A study, conducted at the University of Wisconsin School of Medicine, showed that Baby Boomers are still hearing well – healthy hearing – longer than their parents did.
“Generally, people think that our world is getting noisier and nosier, but we found that the prevalence of hearing loss is decreasing,” reports lead researcher, Dr. Welhai Zhan. “These results suggest that hearing loss is not a normal part of aging and there are things that we can do to delay hearing loss.”
According to this widely-read study, hearing loss was 31% lower in baby boomers across all age groups. An example, taken from the study, shows that individuals born between 1944 and 1949 – the Woodstock Generation - experience hearing loss in 36.4% of all individuals.
Their fathers, born between 1930 and 1935 showed hearing loss in 58.1% of test subjects. So does this mean things are getting better? Well, yes. It also means that people today don’t take healthy hearing for granted the way people did back when FDR was working the country out of the Great Depression. Good news, certainly.
The results showing increased hearing loss among the mothers and fathers of today’s Baby Boomers comes from long-term research called the Epidemiology of Hearing Loss Study, which began tracking hearing loss among volunteers starting back in 1993, delivering years of empirical evidence to support the figures of the U. of Wisconsin study.
In 2005, University of Wisconsin researchers undertook another study called the Beaver Dam Offspring Study to compare both rates and extent of hearing loss among the children of the original study group formed in 1993. In other words, researchers turned their attention to the “the kids” of the original study – men and women in their 50s and 60s.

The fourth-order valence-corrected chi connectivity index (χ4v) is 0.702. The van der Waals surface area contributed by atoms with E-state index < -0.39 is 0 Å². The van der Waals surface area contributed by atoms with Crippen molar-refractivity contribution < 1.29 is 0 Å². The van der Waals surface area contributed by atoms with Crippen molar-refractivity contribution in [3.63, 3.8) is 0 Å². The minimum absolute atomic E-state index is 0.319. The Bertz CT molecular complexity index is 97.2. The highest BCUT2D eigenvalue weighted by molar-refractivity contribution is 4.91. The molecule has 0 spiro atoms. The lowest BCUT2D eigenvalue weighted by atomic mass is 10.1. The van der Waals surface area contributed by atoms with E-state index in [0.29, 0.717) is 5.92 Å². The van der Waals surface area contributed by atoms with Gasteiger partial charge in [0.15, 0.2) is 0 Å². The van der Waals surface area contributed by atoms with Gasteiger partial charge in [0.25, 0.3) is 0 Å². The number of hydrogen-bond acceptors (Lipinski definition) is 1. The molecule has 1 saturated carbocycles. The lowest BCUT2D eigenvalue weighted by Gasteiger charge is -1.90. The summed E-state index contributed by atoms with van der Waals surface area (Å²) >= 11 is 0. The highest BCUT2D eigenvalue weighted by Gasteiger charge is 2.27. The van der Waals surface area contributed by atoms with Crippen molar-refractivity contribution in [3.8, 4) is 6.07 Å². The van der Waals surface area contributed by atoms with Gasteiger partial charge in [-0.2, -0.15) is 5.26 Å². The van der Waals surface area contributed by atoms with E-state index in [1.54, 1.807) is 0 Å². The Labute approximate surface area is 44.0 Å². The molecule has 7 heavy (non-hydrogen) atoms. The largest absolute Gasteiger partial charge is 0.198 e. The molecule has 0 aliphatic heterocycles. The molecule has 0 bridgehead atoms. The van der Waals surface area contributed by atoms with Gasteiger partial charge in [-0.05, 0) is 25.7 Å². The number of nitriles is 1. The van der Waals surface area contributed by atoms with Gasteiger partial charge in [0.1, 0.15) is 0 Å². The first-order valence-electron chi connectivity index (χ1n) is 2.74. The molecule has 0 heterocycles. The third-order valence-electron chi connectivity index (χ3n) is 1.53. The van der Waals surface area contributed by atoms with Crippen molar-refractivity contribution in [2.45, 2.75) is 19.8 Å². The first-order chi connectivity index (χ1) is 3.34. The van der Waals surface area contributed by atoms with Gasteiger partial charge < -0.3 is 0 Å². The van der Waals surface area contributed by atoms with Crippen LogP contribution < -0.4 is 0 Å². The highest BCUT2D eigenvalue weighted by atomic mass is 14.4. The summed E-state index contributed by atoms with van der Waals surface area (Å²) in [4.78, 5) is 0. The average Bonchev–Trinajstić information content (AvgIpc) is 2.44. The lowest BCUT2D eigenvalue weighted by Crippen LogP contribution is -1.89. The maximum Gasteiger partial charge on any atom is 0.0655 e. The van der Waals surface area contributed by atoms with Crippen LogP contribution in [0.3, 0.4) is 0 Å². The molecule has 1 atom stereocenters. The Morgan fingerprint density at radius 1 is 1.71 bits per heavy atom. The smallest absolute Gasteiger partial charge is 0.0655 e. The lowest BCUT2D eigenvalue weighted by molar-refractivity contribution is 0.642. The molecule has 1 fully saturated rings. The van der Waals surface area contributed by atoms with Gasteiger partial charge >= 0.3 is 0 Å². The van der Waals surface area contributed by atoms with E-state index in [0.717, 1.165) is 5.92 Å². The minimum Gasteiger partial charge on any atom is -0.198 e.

"These two long-term population studies provide important evidence that age-related hearing loss is not inevitable," said Dr. Wen Chen, of the NIA Division of Neuroscience. "These encouraging findings should spark future research to help us better understand the factors that favor preservation of hearing function, and that will allow development of strategies to prevent hearing loss and the associated functional declines in older adults."
Pretty good, huh? Well, yes and no. You see, if more than 50 million people will experience hearing loss by 2030 we’re going to have a lot of folks experiencing hearing loss. So, while the news is good, it’s also relative. The fact is, we still have a problem with hearing loss in this country.
Today, over 34 million people experience some degree of hearing loss so, despite the good news revealed by the University of Wisconsin research team, we’re still facing a growing problem.
To learn more about this hearing loss study and what you can do to continue hearing well, visit: Good News for Baby Boomers: Hearing Loss May Not Be as Likely with Age.